In other words, a middle-of-nowhere spot like Kazakhstan’s Cosmodrome is the perfect place to start a conversation about African telecoms. Vaibhav Magow, VP of the international division at global satellite provider Hughes, agrees. ‘Satellite has been, and continues to be, essential to the effort to close the significant connectivity gap in Africa,’ says Magow, pointing to research from ABI which found an estimated market potential of about 47.8 million households for fixed satellite broadband in the Middle East and Africa region in 2020. That figure is expected to increase to more than 54 million households by 2026.
‘However, the fact is that more users access the internet with a mobile device than a fixed service, making mobile network operators the leading providers of internet connectivity in Africa,’ says Magow.
‘Satellite backhaul plays a central role in helping those operators expand their network reach and their coverage areas. This is especially true as regulators in developing nations require mobile operators to connect the most rural and remote citizens as part of universal service obligations that come with their spectrum licences.
‘Satellites are the fastest, most efficient way to extend internet access to remote and rural places that are beyond the reach of cable and fibre services. And when businesses and communities are connected, they gain access to new opportunities for education, commerce and social services.’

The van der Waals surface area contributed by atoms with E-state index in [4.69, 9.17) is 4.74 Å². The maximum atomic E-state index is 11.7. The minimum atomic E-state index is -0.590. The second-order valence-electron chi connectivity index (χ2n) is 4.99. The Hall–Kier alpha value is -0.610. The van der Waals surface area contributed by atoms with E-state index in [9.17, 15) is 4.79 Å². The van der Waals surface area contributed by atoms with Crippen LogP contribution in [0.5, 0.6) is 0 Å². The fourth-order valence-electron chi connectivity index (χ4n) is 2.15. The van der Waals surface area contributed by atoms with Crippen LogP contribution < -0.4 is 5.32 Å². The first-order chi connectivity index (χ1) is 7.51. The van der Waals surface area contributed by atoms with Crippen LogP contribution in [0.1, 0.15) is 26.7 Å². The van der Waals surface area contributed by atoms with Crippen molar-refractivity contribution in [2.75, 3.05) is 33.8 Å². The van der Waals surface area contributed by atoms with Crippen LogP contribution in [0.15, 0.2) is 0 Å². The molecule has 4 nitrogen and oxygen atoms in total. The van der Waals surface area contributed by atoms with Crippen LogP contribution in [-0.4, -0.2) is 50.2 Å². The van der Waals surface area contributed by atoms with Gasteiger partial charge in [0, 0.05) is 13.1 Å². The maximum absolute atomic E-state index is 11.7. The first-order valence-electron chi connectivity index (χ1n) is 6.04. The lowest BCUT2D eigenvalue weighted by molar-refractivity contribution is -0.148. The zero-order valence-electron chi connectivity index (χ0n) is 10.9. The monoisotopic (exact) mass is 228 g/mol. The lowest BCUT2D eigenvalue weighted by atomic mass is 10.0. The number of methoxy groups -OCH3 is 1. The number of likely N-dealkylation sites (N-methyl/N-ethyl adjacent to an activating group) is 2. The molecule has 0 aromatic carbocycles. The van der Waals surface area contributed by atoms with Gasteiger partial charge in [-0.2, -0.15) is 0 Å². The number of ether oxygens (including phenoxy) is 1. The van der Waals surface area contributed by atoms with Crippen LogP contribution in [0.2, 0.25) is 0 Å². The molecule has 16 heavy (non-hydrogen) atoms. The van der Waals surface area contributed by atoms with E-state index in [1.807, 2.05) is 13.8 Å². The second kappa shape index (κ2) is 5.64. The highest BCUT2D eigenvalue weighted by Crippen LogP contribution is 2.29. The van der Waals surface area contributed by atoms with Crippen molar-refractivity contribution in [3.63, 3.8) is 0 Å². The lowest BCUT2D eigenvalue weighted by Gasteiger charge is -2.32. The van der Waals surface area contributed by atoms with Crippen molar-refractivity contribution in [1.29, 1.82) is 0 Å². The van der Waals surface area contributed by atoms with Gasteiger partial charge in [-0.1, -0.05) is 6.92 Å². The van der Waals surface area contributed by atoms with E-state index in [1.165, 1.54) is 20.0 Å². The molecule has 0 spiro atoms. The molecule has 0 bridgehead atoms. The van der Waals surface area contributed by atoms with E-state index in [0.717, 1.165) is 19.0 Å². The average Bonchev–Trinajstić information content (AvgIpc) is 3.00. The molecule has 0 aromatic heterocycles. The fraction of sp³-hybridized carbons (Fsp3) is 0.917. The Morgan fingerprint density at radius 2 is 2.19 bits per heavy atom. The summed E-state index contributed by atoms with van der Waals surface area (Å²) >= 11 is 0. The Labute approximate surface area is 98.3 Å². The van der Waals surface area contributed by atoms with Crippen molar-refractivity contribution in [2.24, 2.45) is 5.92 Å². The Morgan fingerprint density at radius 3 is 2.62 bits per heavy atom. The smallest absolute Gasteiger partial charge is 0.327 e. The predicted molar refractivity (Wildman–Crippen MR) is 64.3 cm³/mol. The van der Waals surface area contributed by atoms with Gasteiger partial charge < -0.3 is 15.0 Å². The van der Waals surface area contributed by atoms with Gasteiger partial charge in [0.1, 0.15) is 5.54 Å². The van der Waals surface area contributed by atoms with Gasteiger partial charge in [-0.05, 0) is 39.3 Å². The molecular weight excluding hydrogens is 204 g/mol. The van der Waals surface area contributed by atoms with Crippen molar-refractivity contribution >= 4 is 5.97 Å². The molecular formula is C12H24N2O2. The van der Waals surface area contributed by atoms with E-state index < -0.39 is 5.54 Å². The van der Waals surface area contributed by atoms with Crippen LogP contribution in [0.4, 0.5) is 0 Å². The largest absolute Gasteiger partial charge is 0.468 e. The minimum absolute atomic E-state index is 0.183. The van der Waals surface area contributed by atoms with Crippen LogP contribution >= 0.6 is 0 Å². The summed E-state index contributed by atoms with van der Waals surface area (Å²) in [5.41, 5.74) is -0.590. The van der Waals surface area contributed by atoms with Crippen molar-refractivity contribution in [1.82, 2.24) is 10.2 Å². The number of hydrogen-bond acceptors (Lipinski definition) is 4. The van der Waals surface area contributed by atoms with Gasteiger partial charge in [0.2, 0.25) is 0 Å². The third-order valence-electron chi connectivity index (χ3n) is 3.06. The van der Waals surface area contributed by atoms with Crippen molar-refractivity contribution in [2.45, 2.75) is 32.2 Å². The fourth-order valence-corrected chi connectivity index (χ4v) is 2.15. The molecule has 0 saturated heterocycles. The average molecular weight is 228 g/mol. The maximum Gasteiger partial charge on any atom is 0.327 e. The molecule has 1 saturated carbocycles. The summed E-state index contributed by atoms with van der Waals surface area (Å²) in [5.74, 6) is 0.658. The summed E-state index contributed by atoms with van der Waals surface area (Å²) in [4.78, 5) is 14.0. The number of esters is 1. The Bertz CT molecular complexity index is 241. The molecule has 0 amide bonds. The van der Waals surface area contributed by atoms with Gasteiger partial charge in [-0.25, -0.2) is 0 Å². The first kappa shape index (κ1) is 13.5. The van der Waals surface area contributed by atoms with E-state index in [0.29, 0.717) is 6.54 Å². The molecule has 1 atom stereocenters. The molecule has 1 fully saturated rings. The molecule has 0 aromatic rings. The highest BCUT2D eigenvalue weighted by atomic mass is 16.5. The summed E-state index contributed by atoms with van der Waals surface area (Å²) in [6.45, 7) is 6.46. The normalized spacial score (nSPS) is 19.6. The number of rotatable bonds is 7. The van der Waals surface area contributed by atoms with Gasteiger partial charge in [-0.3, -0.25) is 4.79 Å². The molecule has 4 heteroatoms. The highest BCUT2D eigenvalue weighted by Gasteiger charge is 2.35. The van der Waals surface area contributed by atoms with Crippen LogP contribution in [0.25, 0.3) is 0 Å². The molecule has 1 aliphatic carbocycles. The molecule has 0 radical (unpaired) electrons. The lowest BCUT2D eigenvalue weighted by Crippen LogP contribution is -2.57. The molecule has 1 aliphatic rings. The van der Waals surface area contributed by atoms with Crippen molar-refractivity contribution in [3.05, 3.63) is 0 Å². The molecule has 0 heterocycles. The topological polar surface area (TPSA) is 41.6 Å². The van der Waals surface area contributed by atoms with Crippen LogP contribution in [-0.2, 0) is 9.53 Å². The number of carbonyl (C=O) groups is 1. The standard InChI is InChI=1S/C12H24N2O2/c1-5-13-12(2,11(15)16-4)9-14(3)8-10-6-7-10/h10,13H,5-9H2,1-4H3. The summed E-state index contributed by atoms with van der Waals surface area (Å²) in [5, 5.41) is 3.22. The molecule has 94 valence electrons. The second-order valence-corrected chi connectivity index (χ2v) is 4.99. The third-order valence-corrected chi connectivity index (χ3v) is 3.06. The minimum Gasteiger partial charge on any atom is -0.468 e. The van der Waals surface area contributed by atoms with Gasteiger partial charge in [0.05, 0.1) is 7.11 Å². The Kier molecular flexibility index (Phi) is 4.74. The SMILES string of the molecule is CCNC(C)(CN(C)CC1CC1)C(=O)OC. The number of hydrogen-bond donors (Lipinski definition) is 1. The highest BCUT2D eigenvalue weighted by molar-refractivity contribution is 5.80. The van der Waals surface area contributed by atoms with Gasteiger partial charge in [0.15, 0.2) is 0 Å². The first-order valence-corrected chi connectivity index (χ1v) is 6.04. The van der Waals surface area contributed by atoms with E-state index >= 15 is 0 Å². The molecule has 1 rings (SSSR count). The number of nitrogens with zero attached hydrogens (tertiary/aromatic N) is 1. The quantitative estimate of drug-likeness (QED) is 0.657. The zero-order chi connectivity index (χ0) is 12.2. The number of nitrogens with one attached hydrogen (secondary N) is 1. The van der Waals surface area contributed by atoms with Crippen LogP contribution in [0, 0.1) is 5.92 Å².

In large parts of sub-Saharan Africa, access to those connections remain a challenge. Despite the surge in internet usage during the COVID-19 pandemic, the GSMA found that ‘more than half of the population [in the region] is still not using mobile internet, despite living in an area with mobile broadband coverage’.
Why the gap? ‘Affordability is one reason, and it’s one that can be addressed with satellite connectivity,’ says Magow. To his point, UAE-based satellite solutions provider Yahsat, through its Hughes-powered subsidiary YahClick, recently partnered with independent aerial fibre-optic provider Phase3 Telecom to bring world-class high-speed, low-latency satellite broadband services to Nigeria’s un- and underserved communities.
Yahsat clearly sees an opportunity for growth in Africa. Last year it generated US$15 million (3.7% of its total revenue) from the continent – a 63.8% increase year on year.
‘Remember what happened when the GSM market was formed,’ says De Wet. ‘Back in 1993/94 there was no MTN, no Vodacom. Telkom at the time didn’t think the technology was going to fly. There was a lot of negativity. “How can we build this technology?”; “It’s not going to help Africa…”; “We’re wasting money…”. That was the debate. But GSM created a new industry of manufacturing, service providers, regulatory, distribution…
‘I think we’re going to see the same now in the satellite industry. The fixed-line guys aren’t interested. Neither are the mobile guys. We’ll see a new industry stepping into that gap, and then we’ll have a whole new dynamic, just like we have in cellular.’
When satellite players such as Q-KON, Twoobii, Hughes and Yahsat look at Africa, they see a continent with huge connectivity gaps – gaps that their technology can fill.